Cal Humanities

"The understanding of a culture comes from hearing the language, tasting the food, seeing personal interactions, experiencing the traditions, and so much more in context."

— Elizabeth Laval & Candice Pendergrass, Sikh Youth Public History Project

"The understanding of a culture comes from hearing the language, tasting the food, seeing personal interactions, experiencing the traditions, and so much more when it is in context."

— Elizabeth Laval & Candice Pendergrass, Sikh Youth Public History Project

Diving Into Design with California Humanities’ 2024 Library Innovation Lab Cohort 

We were delighted to announce the awards for the 2024 iteration of our Library Innovation Lab (LIL) program earlier today, which will bring librarians from 10 California public libraries together in a learning community experience through the end of the year. 

These librarians represent a wide range of professional experience (early, mid, and late career), backgrounds (children’s, teen, and adult librarians), and interests in working with different immigrant and refugee populations (including Afghan, Arab, Chinese, Latinx, Iranian, Korean, Russian, Samoan, and Ukrainian). Several are themselves immigrants; most are the children or grandchildren of immigrants. The participating libraries, located in rural, suburban, and urban areas, reflect the diversity of California’s immigrant communities, which makes up 27% of our state’s population. 

Zoom grid with 14 people smiling for the camera
The 2024 Library Innovation Lab cohort convening on March 20, 2024.  

With the selection of this group, our nationally recognized LIL program, now in its eighth year, is off to a good start. This year’s work began with a virtual convening held over three consecutive afternoons in March. Activities included a hands-on Design Thinking workshop led by museum educator and futurist Lisa Eriksen, an empathy-building exercise in which cohort members shared an object that represented their connection to the immigrant experience, and a presentation by our alumni mentors, Eric Cardoso (Long Beach Public Library) and Patty Mallari (San Leandro Public Library) about building connections with immigrants in their communities—the subject of their first “homework assignment.”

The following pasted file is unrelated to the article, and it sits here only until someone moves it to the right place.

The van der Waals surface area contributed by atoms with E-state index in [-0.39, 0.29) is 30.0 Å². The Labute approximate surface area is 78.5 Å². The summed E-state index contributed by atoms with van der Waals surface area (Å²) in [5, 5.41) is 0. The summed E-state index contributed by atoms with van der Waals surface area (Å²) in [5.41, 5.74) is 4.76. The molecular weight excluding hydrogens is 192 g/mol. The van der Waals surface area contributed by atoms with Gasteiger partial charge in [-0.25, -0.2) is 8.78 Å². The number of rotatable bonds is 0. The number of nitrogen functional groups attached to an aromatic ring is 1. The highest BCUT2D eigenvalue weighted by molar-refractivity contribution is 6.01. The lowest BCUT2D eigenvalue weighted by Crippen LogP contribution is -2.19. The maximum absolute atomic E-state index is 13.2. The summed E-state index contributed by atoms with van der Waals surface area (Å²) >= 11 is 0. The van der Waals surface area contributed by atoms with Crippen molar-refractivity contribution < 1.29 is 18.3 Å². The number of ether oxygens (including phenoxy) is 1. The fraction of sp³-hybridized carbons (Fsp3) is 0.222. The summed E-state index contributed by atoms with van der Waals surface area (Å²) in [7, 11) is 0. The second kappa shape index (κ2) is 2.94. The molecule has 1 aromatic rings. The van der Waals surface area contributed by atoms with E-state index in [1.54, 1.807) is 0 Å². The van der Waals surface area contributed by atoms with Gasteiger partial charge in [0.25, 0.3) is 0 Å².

(clockwise from top left) LIL mentors Patty Millari and Eric Cardoso, with Lisa Eriksen at 2024 LIL cohort’s first gathering on March 20, 2024. 
Project and Evaluation Director Felicia Kelley walks through the LIL program structure, March 20, 2024.
Grid of three zoom screenshots depicting three people holding up artwork to the camera
(clockwise from top left): Olga Gonzalez (Santa Fe Springs City Library), Christopher Eaton (Richmond Public Library, and Mariella Garcia (Oceanside Public Library) share out in an empathy-building exercise during the second LIL cohort meeting, March 21, 2024.

Over the next four months we will hold regular virtual meetings to provide additional skill-building sessions on public humanities programming, project management, budgeting, marketing and communications, evaluation, and working with external partners to enable the cohort to develop a plan of action for the public humanities programs they will conduct in the fall of 2024. During that time, California Humanities staff and mentors will be making site visits and continuing to support the cohort through informal coffee hours and individual consultations. After their programs are completed, we will reunite the group in winter 2025 to share results, debrief, and celebrate their accomplishments.    

Stay tuned for more news and updates about the fall programming schedule and other LIL-related activities!

About Library Innovation Lab: 
LIL provides a ten-month practice-based professional development experience to each librarian along with grants of $5,500 to research, design, implement, and assess a small scale, short-term public humanities project at their library. To date, 84 librarians representing over 50 library systems have participated in the Library Innovation Lab program. Oral history projects, film screenings and discussions, memoir and zine writing activities, podcasts and mini-documentaries, and art and history exhibits have celebrated the food, music, dance and cultural traditions immigrants have brought to our state, engaging over 107,000 Californians. 
Library Innovation Lab was made possible with support from the National Endowment for the Humanities, California Humanities, and the generosity of individual donors. Learn more here

The owner of this website has made a commitment to accessibility and inclusion, please report any problems that you encounter using the contact form on this website. This site uses the WP ADA Compliance Check plugin to enhance accessibility.